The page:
This is a USB Stick Eurorack Power supply.
- It takes +5v from USB power, and turns it into +/-12v and also passes along the 5v.
- The key component is a IR0512S DC-DC Converter from XP Power which costs about £8.50 from Farnell and gives 125mA of power on both rails. This is a standard SIP package, so other dual output DC-DC converters may work in the same spot. I just chose the one with a good output.
- The board also includes a simple passive headphone output; the 3.5mm mono socket goes through a 50k Volume Pot into the stereo headphone socket. This didn't work well with three-connector iphone earbuds, but was fine with normal stereo headphones.
- Seems to work well with portable USB batteries.
- The IR0512S is rated 125mA on +12v and -12v, but that seems quite conservative. The Dixie+Turing+Radio Music in the photo below ran quite happily, with an expected current draw of 160mA on +12v, 52mA on -12v. The converter module was warm but certainly not hot. The whole thing was drawing 600mA from the USB port.
- This project has taken off a little bit! C1T1ZEN has been building incredibly cool lunchbox euro boxes powered with his improved version.
- Just got a Re:Load2 so I've been trying to destroy my USB power prototype. With the IR0512S...
- 250ma on +12v: Seems to work quite happily, pulling 710ma from the USB port.
- 350ma: It appears to work OK. The lights are on, but I'm making no no claims on the power stability, ripple etc, pulling about 1amp from USB, the converter is definitely HOT, but ran for an afternoon without death.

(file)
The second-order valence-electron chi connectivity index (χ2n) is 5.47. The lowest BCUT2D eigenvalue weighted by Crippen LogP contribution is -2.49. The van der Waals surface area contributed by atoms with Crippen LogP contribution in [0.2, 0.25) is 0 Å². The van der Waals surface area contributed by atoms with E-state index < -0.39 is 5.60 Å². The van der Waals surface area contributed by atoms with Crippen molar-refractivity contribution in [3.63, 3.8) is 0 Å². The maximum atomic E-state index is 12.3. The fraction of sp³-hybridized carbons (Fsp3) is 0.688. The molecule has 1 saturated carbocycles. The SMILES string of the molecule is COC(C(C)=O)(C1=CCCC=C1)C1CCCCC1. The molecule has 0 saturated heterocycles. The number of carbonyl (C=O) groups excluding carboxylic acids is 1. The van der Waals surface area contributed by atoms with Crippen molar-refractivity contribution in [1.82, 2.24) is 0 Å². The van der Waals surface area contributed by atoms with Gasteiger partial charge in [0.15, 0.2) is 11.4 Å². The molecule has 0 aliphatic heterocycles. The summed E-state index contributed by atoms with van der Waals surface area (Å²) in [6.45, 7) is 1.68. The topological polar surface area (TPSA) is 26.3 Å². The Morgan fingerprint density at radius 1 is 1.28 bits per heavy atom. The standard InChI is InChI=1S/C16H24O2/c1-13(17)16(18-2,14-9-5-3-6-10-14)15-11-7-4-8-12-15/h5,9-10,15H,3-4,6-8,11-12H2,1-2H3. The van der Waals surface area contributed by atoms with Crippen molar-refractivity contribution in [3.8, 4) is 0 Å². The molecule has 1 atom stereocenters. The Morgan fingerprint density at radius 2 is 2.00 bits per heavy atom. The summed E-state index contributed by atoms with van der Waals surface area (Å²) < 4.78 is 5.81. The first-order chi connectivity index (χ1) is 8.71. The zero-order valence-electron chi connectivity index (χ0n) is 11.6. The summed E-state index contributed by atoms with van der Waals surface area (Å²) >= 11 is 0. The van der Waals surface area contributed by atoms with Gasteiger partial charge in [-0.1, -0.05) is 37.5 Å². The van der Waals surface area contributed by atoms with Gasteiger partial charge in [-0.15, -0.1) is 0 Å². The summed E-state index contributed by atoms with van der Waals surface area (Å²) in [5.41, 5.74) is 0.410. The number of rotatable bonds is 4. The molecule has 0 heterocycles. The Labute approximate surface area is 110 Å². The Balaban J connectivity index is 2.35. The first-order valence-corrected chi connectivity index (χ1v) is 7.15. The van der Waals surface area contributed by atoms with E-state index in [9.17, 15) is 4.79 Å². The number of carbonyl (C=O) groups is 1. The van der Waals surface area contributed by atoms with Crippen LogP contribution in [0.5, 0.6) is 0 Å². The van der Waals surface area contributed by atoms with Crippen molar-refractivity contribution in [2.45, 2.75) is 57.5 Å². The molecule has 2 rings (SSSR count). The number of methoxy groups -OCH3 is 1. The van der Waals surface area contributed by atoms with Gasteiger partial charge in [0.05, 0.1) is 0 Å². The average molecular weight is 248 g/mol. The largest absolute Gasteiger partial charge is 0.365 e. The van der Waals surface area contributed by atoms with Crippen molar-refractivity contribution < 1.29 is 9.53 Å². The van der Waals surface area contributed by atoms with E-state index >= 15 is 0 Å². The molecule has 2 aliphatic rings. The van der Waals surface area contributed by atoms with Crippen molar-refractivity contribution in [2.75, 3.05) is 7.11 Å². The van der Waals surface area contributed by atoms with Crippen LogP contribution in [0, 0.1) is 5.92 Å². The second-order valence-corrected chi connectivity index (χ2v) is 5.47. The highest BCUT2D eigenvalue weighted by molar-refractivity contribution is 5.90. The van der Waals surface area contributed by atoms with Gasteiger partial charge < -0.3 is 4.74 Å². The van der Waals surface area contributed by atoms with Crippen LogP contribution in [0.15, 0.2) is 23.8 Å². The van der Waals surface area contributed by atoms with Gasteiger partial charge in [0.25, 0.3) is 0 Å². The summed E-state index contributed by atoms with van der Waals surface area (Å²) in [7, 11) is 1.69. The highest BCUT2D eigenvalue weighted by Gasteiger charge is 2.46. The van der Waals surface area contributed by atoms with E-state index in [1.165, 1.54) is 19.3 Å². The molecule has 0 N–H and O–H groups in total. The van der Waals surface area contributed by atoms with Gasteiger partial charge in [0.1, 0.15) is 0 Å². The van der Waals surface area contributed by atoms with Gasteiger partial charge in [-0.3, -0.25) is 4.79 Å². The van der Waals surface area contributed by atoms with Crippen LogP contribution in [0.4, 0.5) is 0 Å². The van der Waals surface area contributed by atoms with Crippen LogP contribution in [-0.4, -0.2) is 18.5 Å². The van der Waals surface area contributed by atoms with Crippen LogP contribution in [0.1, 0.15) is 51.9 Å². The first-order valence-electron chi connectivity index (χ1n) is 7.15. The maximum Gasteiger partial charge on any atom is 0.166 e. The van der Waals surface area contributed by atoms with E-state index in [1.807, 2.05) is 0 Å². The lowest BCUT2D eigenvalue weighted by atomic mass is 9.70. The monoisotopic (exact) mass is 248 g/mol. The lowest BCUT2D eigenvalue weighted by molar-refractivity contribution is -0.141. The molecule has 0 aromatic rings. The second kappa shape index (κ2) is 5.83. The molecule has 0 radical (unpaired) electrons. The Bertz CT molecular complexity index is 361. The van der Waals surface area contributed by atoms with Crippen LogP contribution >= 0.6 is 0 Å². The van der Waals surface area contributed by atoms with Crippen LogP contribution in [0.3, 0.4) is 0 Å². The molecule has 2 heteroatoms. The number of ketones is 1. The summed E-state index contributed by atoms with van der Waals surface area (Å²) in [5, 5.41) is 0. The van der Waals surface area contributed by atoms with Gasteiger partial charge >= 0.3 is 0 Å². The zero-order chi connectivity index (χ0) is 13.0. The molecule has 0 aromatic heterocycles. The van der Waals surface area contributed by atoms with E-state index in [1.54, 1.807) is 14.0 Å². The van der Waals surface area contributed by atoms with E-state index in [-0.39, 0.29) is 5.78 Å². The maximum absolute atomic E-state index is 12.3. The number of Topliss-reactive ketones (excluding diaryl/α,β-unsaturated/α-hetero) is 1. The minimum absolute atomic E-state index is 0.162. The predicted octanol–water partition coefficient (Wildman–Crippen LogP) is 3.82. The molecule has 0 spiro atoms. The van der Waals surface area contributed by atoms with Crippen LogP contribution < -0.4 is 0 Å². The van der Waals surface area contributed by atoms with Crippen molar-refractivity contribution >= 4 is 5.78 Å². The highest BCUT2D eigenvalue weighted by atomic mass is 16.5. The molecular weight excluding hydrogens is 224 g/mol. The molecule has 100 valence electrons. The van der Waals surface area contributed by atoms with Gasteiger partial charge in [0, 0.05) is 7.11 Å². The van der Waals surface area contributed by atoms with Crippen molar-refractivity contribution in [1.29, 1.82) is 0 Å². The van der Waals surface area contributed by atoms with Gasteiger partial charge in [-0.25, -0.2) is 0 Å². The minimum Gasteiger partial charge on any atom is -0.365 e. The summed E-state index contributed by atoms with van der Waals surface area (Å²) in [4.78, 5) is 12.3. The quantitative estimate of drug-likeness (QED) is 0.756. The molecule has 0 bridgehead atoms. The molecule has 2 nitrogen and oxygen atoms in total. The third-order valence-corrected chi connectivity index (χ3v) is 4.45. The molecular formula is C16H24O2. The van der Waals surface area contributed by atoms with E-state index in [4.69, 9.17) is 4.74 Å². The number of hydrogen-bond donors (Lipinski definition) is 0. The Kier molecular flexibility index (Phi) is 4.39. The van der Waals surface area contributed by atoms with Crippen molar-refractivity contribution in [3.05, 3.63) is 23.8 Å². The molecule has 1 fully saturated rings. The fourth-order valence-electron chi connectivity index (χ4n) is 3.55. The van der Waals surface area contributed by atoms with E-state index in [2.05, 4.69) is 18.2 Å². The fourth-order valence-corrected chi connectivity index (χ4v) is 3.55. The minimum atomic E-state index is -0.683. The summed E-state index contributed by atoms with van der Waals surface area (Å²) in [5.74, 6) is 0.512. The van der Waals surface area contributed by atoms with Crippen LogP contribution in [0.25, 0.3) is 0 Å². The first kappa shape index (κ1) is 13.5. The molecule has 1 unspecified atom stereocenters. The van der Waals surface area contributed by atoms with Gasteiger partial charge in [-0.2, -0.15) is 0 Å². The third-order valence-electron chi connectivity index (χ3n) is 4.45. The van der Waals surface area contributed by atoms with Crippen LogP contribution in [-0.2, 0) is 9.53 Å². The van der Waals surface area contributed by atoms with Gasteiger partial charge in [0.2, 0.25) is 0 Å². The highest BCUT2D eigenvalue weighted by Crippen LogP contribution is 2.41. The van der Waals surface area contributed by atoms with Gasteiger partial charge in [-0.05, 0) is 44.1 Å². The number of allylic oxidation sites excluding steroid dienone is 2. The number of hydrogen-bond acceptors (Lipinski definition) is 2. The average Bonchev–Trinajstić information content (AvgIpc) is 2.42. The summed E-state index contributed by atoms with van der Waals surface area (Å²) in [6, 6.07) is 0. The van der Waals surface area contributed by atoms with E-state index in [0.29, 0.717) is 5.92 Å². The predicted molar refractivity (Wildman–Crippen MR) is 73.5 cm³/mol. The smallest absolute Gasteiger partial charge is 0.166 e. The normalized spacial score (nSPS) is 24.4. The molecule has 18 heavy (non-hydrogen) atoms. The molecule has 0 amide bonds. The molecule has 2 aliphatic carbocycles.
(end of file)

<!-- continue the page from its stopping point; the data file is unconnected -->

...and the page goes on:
- 460ma: Seems to be the absolute max. Really hot. Above that, when you try to pull more current, all the lights blink and it says goodbye. The IR0512S seems to have an internal fuse, so recovers after it's cooled down. So: no actual magic smoke but definitely some warm plastic smells.
- I initially had a 1a Polyfuse on the USB line (short circuited for this test) - that certainly seems sensible in the light of this - maybe 750ma would be safer.
- Conclusions: This was a raw test: power to load, so can't draw any conclusions about what makes a good/stable/safe PSU for your modules, but it explains why I was able to power more than 125ma worth of modules with this thing.
##Reasons why this is stupid: 3. There are no fuses or protection devices anywhere in the circuit. If you plug this plus $800 worth of modules into a $2000 laptop, you're taking a risk. NB: Do not do this. 4. There is no filtering in the system, so there will be clock noise from the converter on the rails. The datasheet and my measurements suggest it's in the 60-85khz range. Do not use this to play live or record your new album. 2. 125mA isn't very much power. Just because the module seems to run above that rating doesn't mean it's safe or reliable.
- Designing this as a memory stick is conceptually strong, but it would be much safer and easier to use with a female USB socket and a short cable.
- Keyed headers are not reverse power protection.
- Eagle files and Gerbers (optimised for OSH Park) are in this repository.
- These are Rev1.1 boards. The prototype below is Rev 1, which had the -12v LED reversed and needed a bit of trimming to get the USB socket on. I haven't built any 1.1 boards, but I'd be very confident that they'll work.
- This project is Creative Commmons Licensed CC-BY-SA. If you like the idea, why not develop it a little and submit your changes here?
- I haven't exported a formal BOM. The only non-obvious bits aside from the DC-DC converter are: